The emergency legislative session will be unlike any we’ve ever seen before — and I’m not just talking about House Speaker Brad Wilson’s first-in-modern-memory beard.
An institution replete with back-slapping and handshakes will convene remotely for the first time starting Thursday to address pressing — and not-so-pressing — issues.
When the regular session ended barely a month ago, plenty of lawmakers were still remarkably cavalier about the threat of the coronavirus. That seemed to change when one of their own, Sen. Luz Escamilla, was struck by the illness which she probably contracted during the session. She got a bunch of calls and texts, some from well-wishers and some from legislators worried they’d been exposed, too.
Nothing brings the threat home like the threat of bringing it home.
Given the fiscal and physical crisis the state is facing, the virtual session makes perfect sense. And if everything was fine, this would be my shortest column ever. But of course it isn’t.
In the name of urgency and efficiency, gone are the committee hearings and public comment. Instead, concerned residents can submit comments on the legislation — some of which hadn’t even been made public Wednesday evening — online or through email.
So while the “Vox Populi” sign — voice of the people — will be above the speaker’s head like always in the House chamber (he’ll be the only lawmaker there), real public input will be as distant as the representatives who make up the body.
Beyond that, though, the session has morphed from only tackling critical, time-sensitive needs — like changes to the tax deadline, urgent budget authority and filling unemployment gaps — into a legislative power grab and even includes bills the governor vetoed this month.
One of the more frustrating inclusions is yet another effort to make it easier to dispense hydoxychloroquine — a malaria drug that got a lot of attention on Fox News and, therefore, from the president.
At this point, it’s snake oil.
Leading medical minds agree, including Dr. Anthony Fauci, the American Medical Association and local infectious disease experts. They have all said over and over that there is no evidence it is effective in treating COVID-19. The primary study that has been cited over and over by supporters has been shot full of holes, to the point that the publisher noted recently that it did not meet its criteria.
Intermountain Healthcare and the University of Utah recently launched a clinical trial on the drug, but Samuel Brown, principal investigator of one of the studies, said, “The likelihood is that hydroxychloroquine does not have an effect.”
Last month, the state’s pharmacy board expressed concerns about the use of an unproven medication, doctors stockpiling it, and the potential it could cause shortages for patients who really need it to treat rheumatoid arthritis and lupus.
While there is no evidence it helps coronavirus patients, there are well-known side effects. But legislation sponsored by Sen. Evan Vickers would give civil and criminal immunity to doctors who prescribe it and other experimental medications.
The problem is that, beyond Donald Trump, hydroxychloroquine has powerful believers, chief among them in Utah are Senate President Stuart Adams and Sen. Kirk Cullimore. Neither is a doctor, but they have teamed up with Dan Richards, owner of Meds In Motion, a Utah compounding pharmacy, who bought a mountain of the drug and wants to make it available to patients.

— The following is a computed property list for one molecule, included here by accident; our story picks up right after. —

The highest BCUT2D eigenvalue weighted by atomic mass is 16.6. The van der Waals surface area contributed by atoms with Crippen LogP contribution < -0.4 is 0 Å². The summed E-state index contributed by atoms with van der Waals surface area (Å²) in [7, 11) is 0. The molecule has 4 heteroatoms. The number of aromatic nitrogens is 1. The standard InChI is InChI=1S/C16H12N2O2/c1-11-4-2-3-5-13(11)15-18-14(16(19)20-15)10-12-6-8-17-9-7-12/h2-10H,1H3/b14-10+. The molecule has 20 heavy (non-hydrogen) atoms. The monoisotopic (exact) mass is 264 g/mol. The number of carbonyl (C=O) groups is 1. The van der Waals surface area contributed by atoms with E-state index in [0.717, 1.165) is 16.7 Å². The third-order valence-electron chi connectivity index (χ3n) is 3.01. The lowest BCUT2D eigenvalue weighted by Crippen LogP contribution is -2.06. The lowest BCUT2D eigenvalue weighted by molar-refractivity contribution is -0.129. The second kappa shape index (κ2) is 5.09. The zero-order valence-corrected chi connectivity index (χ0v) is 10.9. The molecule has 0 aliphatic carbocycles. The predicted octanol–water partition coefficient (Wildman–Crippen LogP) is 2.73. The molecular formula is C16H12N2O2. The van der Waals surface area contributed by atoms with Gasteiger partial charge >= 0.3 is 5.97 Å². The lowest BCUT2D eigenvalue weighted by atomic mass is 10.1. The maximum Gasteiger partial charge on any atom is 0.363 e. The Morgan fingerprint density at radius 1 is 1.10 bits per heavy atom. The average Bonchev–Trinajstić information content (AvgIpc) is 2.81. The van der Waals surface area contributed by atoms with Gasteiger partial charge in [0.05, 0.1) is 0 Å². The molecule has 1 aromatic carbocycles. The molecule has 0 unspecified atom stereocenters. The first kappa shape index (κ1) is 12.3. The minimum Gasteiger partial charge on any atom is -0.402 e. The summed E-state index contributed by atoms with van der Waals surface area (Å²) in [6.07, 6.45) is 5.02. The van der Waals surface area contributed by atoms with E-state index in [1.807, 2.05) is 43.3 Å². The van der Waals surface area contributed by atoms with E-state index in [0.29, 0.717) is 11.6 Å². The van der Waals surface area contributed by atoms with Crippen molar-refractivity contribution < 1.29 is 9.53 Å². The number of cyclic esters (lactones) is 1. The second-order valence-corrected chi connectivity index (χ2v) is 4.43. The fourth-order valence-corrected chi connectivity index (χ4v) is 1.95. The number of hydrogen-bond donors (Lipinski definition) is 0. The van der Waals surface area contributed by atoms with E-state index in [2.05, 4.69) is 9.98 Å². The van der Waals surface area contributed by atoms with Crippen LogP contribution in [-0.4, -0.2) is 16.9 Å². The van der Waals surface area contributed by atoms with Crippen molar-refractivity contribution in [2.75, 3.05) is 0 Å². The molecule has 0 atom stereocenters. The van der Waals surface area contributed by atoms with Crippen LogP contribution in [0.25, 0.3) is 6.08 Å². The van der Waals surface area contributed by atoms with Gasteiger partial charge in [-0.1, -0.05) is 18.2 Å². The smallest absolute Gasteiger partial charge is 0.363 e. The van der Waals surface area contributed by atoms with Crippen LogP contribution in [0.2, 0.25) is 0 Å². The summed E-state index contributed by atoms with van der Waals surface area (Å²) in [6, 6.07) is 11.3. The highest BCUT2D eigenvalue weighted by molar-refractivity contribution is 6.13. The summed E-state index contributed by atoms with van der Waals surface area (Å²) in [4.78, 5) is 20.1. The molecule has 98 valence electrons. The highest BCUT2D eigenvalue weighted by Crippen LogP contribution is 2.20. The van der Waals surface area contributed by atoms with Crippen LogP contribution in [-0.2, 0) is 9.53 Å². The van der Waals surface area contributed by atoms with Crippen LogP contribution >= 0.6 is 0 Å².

The hydroxychloroquine push had so much muscle behind it that there was a plan — eventually blocked by the governor — that would have reportedly allowed pharmacists to dispense it if patients simply filled out an online questionnaire.
Science is out the window here, and someone stands to make a lot of money selling useless pills to scared and gullible Utahns, not with the state’s blessing but with — unless they are “grossly negligent” or “malicious” — complete civil and criminal immunity.
Legislators are also looking to rein in Gov. Gary Herbert, or at least insert themselves into the process of issuing emergency orders and closures. Under HB3005, the Pandemic Response and Consultation Act, the governor would have to submit all proposed emergency orders to legislative leaders at least 48 hours before they are issued.
There is a feeling among some lawmakers that the governor is a “lone wolf” and they want legislators to be consulted. And consultation is good, but emergencies are also emergencies — and 48 hours is a long time.
There is an exception if there is a risk of “imminent threat of loss of life,” but with a 12- to 14-day incubation period, the threat of a virus may not be imminent, but the consequences of inaction are severe.
“Sometimes issues come up fast and furious that we don’t have a chance to gather the Legislature together and say, ‘Let’s talk about this and come up with a solution.' That’s why there’s emergency powers and executive orders that come from the governor’s office,” Herbert said.
The special session also has been loaded up with second attempts to pass a railway sales tax bill and a special needs scholarship proposal, both of which were vetoed by Herbert. Lawmakers also will debate a local annexation bill and a resolution supporting the people of China in their COVID response (an oddly specific piece given the global nature of the pandemic).
This is sure to be the first of several special sessions this year as lawmakers try to deal with the fallout of this crisis. Recovery from this pandemic will be a team effort, to be sure, and legislators should be involved.
But like those medical professionals on the front lines, their first mission should be to “do no harm.” It would be a mistake for legislators to insert themselves in the process to advance narrow policy objectives or tie the governor’s hands or, worst of all, attempt to prematurely roll back the measures that have kept Utahns safe.